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Colorado cool stuff: Gropener, hot socks, doggy beds, chocolate dice


Author/web developer/chocolatier Mario Lurig combined two unlikely ingredients – Dungeons & Dragons dice and chocolate – into one popular whole. In 2012, he embarked on a Kickstarter campaign with a goal of $900 and netted $16,000.
“The shape really resonates,” Lurig says, highlighting the 20-sided die as his most popular. The concept emerged during a role-playing campaign when a player feigned a die ingestion in 2009. “I said, ‘You can’t eat that,’” Lurig recalls. His sage advice proved an a-ha moment, and now he makes chocolate dice for the retail market as well as weddings and other events. Next up: chocolate chess sets and chocolate tech gadgets. $7.99 to $9.99 for a set of six chocolate dice.

Made by Dice Candies Broomfield
Also available at numerous game and hobby stores in Colorado.

Mark Pumarlo has been making heavy-duty dog beds since 2011 from acrylic-coated polyester, stuffed with cotton – beds that are not only durable, but waterproof, non-toxic and antimicrobial.
“It’s one of the toughest materials out there,” Pumarlo says of the polyester, one of four layers on a Tuffr bed.
Dog beds never lasted long at Pumarlo’s house. Thus, he was pressed to go into business by this four golden retrievers. “I was never impressed by the dog beds on the shelves,” he says. “This is what I would buy.” $125 to $205 retail; covers are $30 to $50.

Made by Tuffr Dog Beds Breckenridge

Peter Duke founded Smartwool, sold Smartwool, and got back into the sock business with Point 6 in 2008 when his noncompete clause came to an end.
“We felt there was a lot of technology not being used in socks, believe it or not,” Duke says.
Point 6 counters with such innovative designs as compact-spun yarn, sport-specific cushioning and circulation-promoting compression, not to mention top-of-the-line Merino wool from Australia and New Zealand. “Not all Merino is created the same,” Duke says, laughing. $13 to $40 per pair retail.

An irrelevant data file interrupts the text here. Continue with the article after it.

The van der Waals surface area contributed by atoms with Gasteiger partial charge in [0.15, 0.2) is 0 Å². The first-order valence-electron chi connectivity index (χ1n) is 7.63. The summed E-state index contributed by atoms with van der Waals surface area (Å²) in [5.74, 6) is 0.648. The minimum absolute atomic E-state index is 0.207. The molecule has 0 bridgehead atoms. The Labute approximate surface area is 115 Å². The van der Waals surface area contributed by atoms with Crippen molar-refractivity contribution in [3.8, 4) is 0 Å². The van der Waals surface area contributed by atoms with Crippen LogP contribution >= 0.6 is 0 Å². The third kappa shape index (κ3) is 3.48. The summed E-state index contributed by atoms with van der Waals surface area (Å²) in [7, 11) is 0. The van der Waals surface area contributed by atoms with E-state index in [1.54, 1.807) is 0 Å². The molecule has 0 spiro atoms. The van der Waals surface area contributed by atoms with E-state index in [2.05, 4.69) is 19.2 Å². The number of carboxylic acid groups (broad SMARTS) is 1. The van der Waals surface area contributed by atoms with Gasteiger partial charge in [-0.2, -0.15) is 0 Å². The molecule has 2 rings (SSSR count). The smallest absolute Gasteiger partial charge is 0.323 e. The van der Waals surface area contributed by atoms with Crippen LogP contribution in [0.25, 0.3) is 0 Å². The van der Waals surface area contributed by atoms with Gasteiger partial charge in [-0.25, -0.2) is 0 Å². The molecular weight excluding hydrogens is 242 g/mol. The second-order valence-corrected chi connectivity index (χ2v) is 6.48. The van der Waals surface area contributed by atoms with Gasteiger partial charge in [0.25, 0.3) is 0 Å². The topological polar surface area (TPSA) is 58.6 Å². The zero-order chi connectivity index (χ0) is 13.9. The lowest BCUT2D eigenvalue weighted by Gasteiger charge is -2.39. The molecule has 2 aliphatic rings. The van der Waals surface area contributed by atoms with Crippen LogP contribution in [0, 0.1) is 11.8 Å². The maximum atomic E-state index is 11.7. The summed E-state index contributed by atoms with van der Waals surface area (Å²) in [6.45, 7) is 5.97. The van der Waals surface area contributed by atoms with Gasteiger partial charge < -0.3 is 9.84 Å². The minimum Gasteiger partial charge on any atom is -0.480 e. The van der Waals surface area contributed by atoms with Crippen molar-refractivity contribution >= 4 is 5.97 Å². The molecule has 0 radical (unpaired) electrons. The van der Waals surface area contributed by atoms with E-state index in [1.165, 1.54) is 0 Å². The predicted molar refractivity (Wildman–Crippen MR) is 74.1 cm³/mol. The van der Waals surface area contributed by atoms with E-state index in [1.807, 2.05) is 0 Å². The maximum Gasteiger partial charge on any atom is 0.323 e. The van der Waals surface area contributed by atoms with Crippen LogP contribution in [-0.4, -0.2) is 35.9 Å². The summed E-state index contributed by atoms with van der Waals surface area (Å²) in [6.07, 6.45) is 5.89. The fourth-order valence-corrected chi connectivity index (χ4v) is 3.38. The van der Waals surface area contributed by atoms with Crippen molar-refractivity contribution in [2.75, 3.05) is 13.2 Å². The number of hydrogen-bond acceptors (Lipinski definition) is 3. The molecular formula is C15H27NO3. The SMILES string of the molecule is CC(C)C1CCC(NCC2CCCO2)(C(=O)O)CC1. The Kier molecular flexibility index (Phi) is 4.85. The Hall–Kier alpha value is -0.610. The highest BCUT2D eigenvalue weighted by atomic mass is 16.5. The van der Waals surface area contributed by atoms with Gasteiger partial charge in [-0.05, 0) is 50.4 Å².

Made by Point 6
Steamboat Springs
There is a store locator on the website.

Freelance photographer and ColoradoBiz contributor Mark Manger came up with the GrOpener the winter of 2011-12 – “drinking season” – when he improved upon a design he encountered in early-1990s Ghana while serving in the Peace Corps.
“You can open a bottle with one hand,” he says. “A magnet helps engage it.” At first Manger looked to contract manufacturers, but their per-unit price was higher than he thought the market would bear. But he got savvy, found a manufacturer in Utah to make him custom rails. He cuts them into half-inch cross-sections and then anodizes, finishes and ships them. After raising $11,000 via Indiegogo to launch the effort last year, he‘s sold more than 1,000 units, and Wynkoop Brewing Co. even recently awarded its 2013 Beerdrinker of the Year a Golden GrOpener. $16 to $24 retail.

Made by GrOpener
Also available at the I Love Denver store in the Denver Pavilions.

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Eric Peterson

Denver-based writer Eric Peterson is the author of Frommer's Colorado, Frommer's Montana & Wyoming, Frommer's Yellowstone & Grand Teton National Parks and the Ramble series of guidebooks, featuring first-person travelogues covering everything from atomic landmarks in New Mexico to celebrity gone wrong in Hollywood. Peterson has also recently written about backpacking in Yosemite, cross-country skiing in Yellowstone and downhill skiing in Colorado for such publications as Denver's Westword and The New York Daily News. He can be reached at Eptcb126@msn.com

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